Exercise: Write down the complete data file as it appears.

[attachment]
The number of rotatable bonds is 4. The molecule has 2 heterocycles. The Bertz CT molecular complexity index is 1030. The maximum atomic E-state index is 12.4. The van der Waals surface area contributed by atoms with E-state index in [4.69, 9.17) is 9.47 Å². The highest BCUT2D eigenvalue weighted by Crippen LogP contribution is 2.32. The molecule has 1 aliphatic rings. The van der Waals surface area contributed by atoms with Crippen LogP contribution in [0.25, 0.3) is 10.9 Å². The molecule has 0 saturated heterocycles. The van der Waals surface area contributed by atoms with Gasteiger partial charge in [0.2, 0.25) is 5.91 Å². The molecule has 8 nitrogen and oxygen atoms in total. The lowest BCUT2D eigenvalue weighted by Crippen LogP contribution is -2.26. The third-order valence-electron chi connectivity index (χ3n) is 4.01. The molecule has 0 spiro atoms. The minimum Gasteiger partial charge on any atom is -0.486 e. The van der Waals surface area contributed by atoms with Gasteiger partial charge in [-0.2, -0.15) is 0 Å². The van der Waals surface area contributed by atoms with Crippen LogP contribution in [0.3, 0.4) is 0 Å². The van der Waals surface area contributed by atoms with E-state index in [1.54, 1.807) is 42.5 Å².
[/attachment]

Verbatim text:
The number of rotatable bonds is 4. The molecule has 2 heterocycles. The Bertz CT molecular complexity index is 1030. The maximum atomic E-state index is 12.4. The van der Waals surface area contributed by atoms with E-state index in [4.69, 9.17) is 9.47 Å². The highest BCUT2D eigenvalue weighted by Crippen LogP contribution is 2.32. The molecule has 1 aliphatic rings. The van der Waals surface area contributed by atoms with Crippen LogP contribution in [0.25, 0.3) is 10.9 Å². The molecule has 0 saturated heterocycles. The van der Waals surface area contributed by atoms with Gasteiger partial charge in [0.2, 0.25) is 5.91 Å². The molecule has 8 nitrogen and oxygen atoms in total. The lowest BCUT2D eigenvalue weighted by Crippen LogP contribution is -2.26. The third-order valence-electron chi connectivity index (χ3n) is 4.01. The molecule has 0 spiro atoms. The minimum Gasteiger partial charge on any atom is -0.486 e. The van der Waals surface area contributed by atoms with Gasteiger partial charge in [-0.2, -0.15) is 0 Å². The van der Waals surface area contributed by atoms with Crippen LogP contribution in [0.3, 0.4) is 0 Å². The van der Waals surface area contributed by atoms with E-state index in [1.54, 1.807) is 42.5 Å².